“Exercise aimed at reducing the trust deficit”
Days before the Foreign Secretaries of India and Pakistan are to meet in Islamabad, External Affairs Minister S.M. Krishna counselled against expecting quick results and indicated that terror would remain firmly on India's agenda despite voices to the contrary from across the border.
As the current dialogue process is called the “Thimphu spirit,” Mr. Krishna said both sides should “keep cool” like the weather at the venue of the ice-breaking talks between Prime Ministers Manmohan Singh and Syed Yousuf Raza Gilani in April last.
Mr. Krishna told journalists before leaving for Myanmar that India's approach would be to remain patient, realistic and positive as the whole exercise was aimed at reducing the trust deficit. The “central point” would be asking Pakistan to deal firmly with the menace of terrorism and eliminate all sanctuaries for terrorists on its soil.
Asked whether India would take up the issue of extradition of fugitive Dawood Ibrahim, Mr. Krishna said since Dawood was one of the persons wanted by the government for having masterminded heinous crimes, “we will keep pursuing that.”
On David Headley's ISI links, Mr. Krishna said, “Whatever Headley has revealed under oath in court of law in Chicago would be relevant for India to take it up and then try to get Pakistan's response to that. Certainly, we will take it up.”
The Minister termed the aggressive behaviour by Indian and Pakistani warships on the high seas an “isolated” incident which “doesn't help.” India had conveyed its unhappiness over such an incident taking place ahead of the talks and the Minister was optimistic of both sides clearing any “misunderstanding” that led to the two warships coming dangerously close to each other.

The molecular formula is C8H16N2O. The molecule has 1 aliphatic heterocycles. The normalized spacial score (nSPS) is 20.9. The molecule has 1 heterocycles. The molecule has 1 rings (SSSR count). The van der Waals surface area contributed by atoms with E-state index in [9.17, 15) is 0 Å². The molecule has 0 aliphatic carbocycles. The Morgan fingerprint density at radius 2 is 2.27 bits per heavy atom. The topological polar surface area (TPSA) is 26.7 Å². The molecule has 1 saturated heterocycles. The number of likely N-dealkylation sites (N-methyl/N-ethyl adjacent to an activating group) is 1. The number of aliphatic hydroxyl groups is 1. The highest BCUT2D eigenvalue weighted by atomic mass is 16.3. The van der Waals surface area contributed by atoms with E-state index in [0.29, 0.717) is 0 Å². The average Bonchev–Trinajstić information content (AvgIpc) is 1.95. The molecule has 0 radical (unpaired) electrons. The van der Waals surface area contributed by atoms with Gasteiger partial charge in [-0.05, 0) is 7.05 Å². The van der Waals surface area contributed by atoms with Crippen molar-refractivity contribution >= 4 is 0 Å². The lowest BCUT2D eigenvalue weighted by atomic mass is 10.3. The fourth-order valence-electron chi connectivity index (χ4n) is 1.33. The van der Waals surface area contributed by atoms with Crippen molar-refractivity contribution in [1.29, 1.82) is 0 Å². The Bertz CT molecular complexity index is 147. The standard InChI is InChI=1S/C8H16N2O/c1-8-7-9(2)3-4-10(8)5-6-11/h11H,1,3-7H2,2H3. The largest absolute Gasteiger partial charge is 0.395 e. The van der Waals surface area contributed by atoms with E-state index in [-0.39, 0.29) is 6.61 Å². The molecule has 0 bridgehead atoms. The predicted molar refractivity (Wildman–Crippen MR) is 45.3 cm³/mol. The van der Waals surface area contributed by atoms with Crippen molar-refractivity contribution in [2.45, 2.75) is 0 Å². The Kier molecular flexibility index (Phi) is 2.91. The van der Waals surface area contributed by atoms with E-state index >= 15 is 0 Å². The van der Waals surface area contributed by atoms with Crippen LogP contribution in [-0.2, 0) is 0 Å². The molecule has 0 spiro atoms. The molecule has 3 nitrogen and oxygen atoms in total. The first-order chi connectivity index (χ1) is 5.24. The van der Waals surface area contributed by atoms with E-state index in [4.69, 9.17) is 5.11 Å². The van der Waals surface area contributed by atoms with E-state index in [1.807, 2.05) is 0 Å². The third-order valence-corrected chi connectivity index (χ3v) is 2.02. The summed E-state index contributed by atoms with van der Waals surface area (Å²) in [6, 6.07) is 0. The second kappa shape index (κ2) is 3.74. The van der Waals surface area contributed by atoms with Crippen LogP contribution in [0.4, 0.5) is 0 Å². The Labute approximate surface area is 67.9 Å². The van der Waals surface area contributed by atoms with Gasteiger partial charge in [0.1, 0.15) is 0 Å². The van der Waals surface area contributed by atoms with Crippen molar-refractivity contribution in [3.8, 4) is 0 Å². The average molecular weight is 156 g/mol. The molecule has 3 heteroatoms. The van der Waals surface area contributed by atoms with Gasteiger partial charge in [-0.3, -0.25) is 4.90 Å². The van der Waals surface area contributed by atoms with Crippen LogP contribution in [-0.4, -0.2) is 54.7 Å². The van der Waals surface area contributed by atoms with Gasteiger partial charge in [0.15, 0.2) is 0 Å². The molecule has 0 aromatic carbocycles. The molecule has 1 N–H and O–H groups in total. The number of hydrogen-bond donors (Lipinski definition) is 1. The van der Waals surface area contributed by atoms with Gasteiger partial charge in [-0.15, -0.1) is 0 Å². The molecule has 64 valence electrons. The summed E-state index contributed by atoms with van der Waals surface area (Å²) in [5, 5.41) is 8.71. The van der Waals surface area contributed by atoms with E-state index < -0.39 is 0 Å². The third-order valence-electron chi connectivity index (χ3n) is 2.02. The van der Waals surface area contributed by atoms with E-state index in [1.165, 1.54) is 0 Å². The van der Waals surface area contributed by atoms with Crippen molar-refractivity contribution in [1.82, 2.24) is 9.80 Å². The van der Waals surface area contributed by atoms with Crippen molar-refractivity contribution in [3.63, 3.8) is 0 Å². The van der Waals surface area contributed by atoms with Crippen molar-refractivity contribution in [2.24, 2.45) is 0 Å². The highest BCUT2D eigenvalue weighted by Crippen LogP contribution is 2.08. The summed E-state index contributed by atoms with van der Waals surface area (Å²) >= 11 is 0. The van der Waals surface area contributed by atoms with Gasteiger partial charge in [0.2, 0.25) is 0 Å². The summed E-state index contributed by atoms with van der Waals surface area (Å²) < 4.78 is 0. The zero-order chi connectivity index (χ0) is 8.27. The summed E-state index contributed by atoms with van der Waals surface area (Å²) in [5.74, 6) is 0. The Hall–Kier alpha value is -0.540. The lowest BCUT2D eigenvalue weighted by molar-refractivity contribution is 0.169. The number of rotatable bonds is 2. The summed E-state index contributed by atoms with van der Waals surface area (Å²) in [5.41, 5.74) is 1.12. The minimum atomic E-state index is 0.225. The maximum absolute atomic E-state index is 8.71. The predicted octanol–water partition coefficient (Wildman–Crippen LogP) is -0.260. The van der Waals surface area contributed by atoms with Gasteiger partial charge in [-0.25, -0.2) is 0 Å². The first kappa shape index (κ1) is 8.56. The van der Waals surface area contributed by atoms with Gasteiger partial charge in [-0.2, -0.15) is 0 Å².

“The several rounds of talks at various levels over the past two years have led to a better understanding of each other's positions. We have always approached our discussions in an open and constructive spirit,” Mr. Krishna said.
But he was disappointed over the slow pace of Mumbai attacks trial in Pakistan. “I think it is a sad commentary of what is happening there. Whatever occasion we get to interact with the leadership of Pakistan, we always convey it that it is necessary that trial should be hastened.”
“I hope Pakistan realises how serious the Indian view is on this particular question. Our trial has concluded and the appeal is pending with the Supreme Court. Whereas, the trial virtually has not even started in Pakistan, I think even the examination of the witnesses have not begun yet.”